In the late 1960s, as some Western artists and intellectuals flirted with Maoism, Hung Liu joined Mao’s Cultural Revolution — but not by choice. Along with at least 16 million other young urban Chinese, the aspiring painter was forced to the countryside to be “reeducated” by laboring in the fields with villagers.

The effect of that four-year stint as a “sent-down youth” can be seen everywhere in “Hung Liu: Portraits of Promised Lands,” the retrospective now at the National Portrait Gallery. It’s palpable in Liu’s style, but also in her compassion for her subjects — who range from members of her own family to refugees, farmworkers and women forced into prostitution.

Eventually, Liu was allowed to leave China to study at the University of California at San Diego. She stayed in the United States for the rest of her life, dying in Oakland, Calif., in August. She was involved in the planning of this exhibition, the first by an Asian American woman at the museum, only to succumb to pancreatic cancer just a few weeks after it was diagnosed.

That Liu continued to depict people from her family’s and her homeland’s past is hardly surprising. More intriguing is that the artist didn’t quite abandon socialist realism, the official style she was taught at Beijing’s Central Academy of the Arts. Liu altered realist renderings with surface effects, whether dripping linseed oil over the finished picture or adding sketchy, brightly colored lines that follow the contours of facial features. But the authorized Communist mode of representation is never entirely masked.

One of Liu’s best-known paintings is “Resident Alien,” an outsized rendering of her own U.S. permanent resident card in which her name has been replaced by “Cookie, Fortune.” (Such cookies are widely associated with Chinese restaurants, of course, although they’re likely of Japanese origin.) More personally, the card lists her year of birth not as 1948, the actual date, but as 1984, the year she arrived in the United States. Both are her birth years, Liu suggests.

That picture is grouped with others of Liu and her family. The artist worked from photographs to reconstruct her own life, and later used photos to portray lives that were geographically, if not spiritually, far from her own. Among the foretellings of artistic careers are “Little Artist,” in which her toddler son draws with chalk, and “Avant-Garde,” derived from a photo of Liu as a uniformed young Maoist. She’s carrying a rifle, but its barrel is painted with the flickering colors of a Monet sunrise.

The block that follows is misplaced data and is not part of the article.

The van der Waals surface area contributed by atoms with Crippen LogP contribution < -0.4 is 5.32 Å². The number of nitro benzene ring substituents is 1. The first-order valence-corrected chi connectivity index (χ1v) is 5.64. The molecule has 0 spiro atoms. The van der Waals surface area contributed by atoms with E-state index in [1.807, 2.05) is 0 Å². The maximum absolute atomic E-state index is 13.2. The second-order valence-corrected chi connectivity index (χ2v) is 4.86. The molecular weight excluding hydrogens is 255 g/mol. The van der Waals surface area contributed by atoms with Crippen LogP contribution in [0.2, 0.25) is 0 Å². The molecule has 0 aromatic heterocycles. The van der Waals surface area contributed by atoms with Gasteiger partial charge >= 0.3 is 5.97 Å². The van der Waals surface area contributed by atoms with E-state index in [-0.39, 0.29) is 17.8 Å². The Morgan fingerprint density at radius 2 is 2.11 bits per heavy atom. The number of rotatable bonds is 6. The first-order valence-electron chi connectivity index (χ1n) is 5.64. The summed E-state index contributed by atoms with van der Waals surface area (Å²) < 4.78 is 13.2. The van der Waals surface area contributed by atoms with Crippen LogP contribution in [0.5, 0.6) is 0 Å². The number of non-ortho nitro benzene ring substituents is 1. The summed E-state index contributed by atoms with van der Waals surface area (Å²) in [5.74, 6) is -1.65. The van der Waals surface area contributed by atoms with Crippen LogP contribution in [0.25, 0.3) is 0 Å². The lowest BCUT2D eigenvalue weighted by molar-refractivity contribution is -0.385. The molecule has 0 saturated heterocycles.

Such playful touches abound in these pictures, some of which are on shaped canvases that outline the contours of their subjects or their settings. A few paintings incorporate found objects, such as the broom next a portrait of a woman whose feet were deformed by binding. While the broom exemplifies the drudgery of domestic work, on the figure’s other side is a painting of a ceramic vessel with an erotic scene, representing a different sort of expectation for women.

Less successful are additions that are apparently meant to be auspicious, such as the butterflies Liu painted atop “Strange Fruit: Comfort Women,” a group portrait of women enslaved for sex by the Japanese military during World War II. In this country, at least, butterflies are too common a beautifying touch to be read as anything more than decorative.

A recent set of paintings is based on Dorothea Lange’s photos of impoverished U.S. agricultural workers during the 1930s. These pictures, which by coincidence include a portrait of African American artist Carrie Mae Weems’s uncle as a boy, are far from autobiographical. Yet Lange’s sent-down (or kept-down) laborers clearly resonated with the Chinese American artist’s own experience.

The oldest pieces are three highly literal charcoal portraits made in the early 1970s, demonstrating Liu’s skill before she resumed her education. These hang near drawings that are also realistic, save for one thing. “Where Is Mao?” depicts the Chinese autocrat in a variety of photo ops, including meetings with President Richard Nixon and Soviet Premier Nikita Khrushchev. In all the pictures, Mao is recognizable but faceless. If Liu could never entirely leave the Cultural Revolution behind, she was able to symbolically obliterate its architect.

Hung Liu: Portraits of Promised Lands

National Portrait Gallery, Eighth and F streets NW. npg.si.edu.

Dates: Through May 30.

Admission: Free.